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Lost Vanguard: Russian Modernist Architecture 1922-1932 Hardcover – May 10, 2007


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Lost Vanguard: Russian Modernist Architecture 1922-1932 + Frederic Chaubin: Cosmic Communist Constructions Photographed
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Product Details

  • Hardcover: 348 pages
  • Publisher: The Monacelli Press (May 10, 2007)
  • Language: English
  • ISBN-10: 1580931855
  • ISBN-13: 978-1580931854
  • Product Dimensions: 1.2 x 11.6 x 10.4 inches
  • Shipping Weight: 5.2 pounds (View shipping rates and policies)
  • Average Customer Review: 5.0 out of 5 stars  See all reviews (4 customer reviews)
  • Amazon Best Sellers Rank: #445,941 in Books (See Top 100 in Books)

Editorial Reviews

About the Author

Architectural photographer Richard Pare has spent more than a decade documenting Soviet modernist architecture. He is the former curator of photographs at the Canadian Centre for Architecture and the author of Tadao Ando: The Colors of Light, Egypt: Reflections on Continuity, and Court House: A Photographic Document.

Jean-Louis Cohen, Sheldon H. Solow Professor in the History of Architecture at New York University, has published widely on European modernism.

Phyllis Lambert, who wrote the book's foreword, is the founding director of the Canadian Centre for Architecture in Montreal.

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Most Helpful Customer Reviews

6 of 6 people found the following review helpful By Marco Antonio Abarca VINE VOICE on August 2, 2008
Format: Hardcover
In the West, we often forget the Modernist agenda was rapidly adopted throughout the World. Young architects in the Soviet Union were especially eager to embrace this radical break with tradition. From 1922-32, Soviet architects were on the leading edge of the Modern Movement. This experiment with Modernism came to end with the rise of Josef Stalin. The Iron Curtain soon cut off the Soviet Union from the rise and eventual decline of architectural Modernism in the West.

The collapse of the Soviet Union opened new opportunities for Westerners to explore countries that had been cut off for nearly seven decades. In 1993, architectural photographer and curator Richard Pare first entered the former Soviet Union. Pare's goal was to find these "lost" early Modernist buildings and photograph them. "The Lost Vanguard" is a compilation of photographs of seventry three structures. Richard Pare is a first rate photographer and his images are impressive.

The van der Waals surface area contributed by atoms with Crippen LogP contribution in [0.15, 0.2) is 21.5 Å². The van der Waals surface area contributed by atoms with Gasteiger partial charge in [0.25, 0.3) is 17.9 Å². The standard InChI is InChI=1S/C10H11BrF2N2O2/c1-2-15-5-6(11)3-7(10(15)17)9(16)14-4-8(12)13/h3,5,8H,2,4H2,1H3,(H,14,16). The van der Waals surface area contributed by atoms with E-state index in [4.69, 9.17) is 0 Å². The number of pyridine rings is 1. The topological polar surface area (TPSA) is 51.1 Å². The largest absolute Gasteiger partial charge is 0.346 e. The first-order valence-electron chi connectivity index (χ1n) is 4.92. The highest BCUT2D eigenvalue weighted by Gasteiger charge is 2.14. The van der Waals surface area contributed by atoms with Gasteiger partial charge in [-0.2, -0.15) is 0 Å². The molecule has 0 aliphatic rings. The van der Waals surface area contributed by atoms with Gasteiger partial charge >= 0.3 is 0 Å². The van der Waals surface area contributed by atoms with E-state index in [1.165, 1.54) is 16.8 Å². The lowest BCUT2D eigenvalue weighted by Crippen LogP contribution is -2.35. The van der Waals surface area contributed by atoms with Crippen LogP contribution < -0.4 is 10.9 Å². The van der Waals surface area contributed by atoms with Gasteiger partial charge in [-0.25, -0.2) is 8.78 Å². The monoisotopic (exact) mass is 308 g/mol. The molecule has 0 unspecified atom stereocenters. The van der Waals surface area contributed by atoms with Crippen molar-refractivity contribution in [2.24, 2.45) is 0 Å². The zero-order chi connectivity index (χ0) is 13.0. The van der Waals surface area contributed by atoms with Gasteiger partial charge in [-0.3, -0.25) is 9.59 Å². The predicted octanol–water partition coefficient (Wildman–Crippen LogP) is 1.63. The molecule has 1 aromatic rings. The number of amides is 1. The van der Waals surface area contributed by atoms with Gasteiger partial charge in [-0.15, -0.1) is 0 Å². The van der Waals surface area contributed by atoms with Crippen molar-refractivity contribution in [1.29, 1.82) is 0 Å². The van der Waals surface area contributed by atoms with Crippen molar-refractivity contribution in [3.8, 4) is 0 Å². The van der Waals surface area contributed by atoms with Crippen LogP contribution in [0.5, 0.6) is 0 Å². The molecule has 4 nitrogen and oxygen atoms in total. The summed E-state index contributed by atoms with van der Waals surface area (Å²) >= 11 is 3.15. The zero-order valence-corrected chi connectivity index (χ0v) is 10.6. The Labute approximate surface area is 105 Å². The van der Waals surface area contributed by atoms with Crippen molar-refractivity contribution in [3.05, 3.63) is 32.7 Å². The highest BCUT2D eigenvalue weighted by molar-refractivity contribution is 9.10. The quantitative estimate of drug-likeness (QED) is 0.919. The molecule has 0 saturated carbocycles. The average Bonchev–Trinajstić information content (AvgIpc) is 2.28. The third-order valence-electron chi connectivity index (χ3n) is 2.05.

A wonderful companion work to "The Lost Vanguard" is "Havana Deco." While the Soviets were adopting the latest Modernist designs, Cuban architects were embracing Modernism's more sensual sibling, Art Deco. In both Cuba and the Soviet Union, these cutting edge buildings were allowed to fall into the worst kind of disrepair. Yet in Cuba, no matter how greatly neglected the bulding is, there are always sensual bones beneath the decaying exterior. In contrast, there is something nightmarish about the Soviet buildings. In looking at Pare's depressing photographs, I am reminded of the slum photos of the great Chilean American photographer, Camilo Jose Vergara. These early Modernist buildings are not long for this world and we are fortunate the Richard Pare got there in time to document them. Highly recommended.
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3 of 4 people found the following review helpful By William V. Kriebel on October 5, 2007
Format: Hardcover Verified Purchase
Richard Pare is one of the best architectural photographers in the world today. In more than ten years he has documented Soviet architecture from after the 1917 revolution (1922-32) and this book is a catalog of that work, some of which is on display at the Museum of Modern Art (MoMA), New York (July-October 2007). It is a large (12" x 10.75") and heavy (most plates are in color) volume. An excellent source for those interested in this facet of modernism!
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4 of 6 people found the following review helpful By Piri Halasz on January 11, 2008
Format: Hardcover
Beautiful modern architecture, beautiful postmodernist photography -- a labor of love, worth the labor that went into it!
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By farington on January 15, 2012
Format: Hardcover
When I see Pare's photographs of these buildings, some of which I've tried photographing myself in the past, I marvel at his ability to get such articulate shots that beautifully describe the subjects. The pictures show warts and all--many of these buildings have lapsed into serious disrepair--but they nonetheless manage to communicate the high-minded artistic idealism of the architects while showing the buildings in their real-life current state. Added to this, in many instances he gets access to the building interiors, something I never had luck with. Russian constructivist architecture is one of my great interests and I find wandering through this book, viewing these buildings as though almost there in person, to be a real treat.
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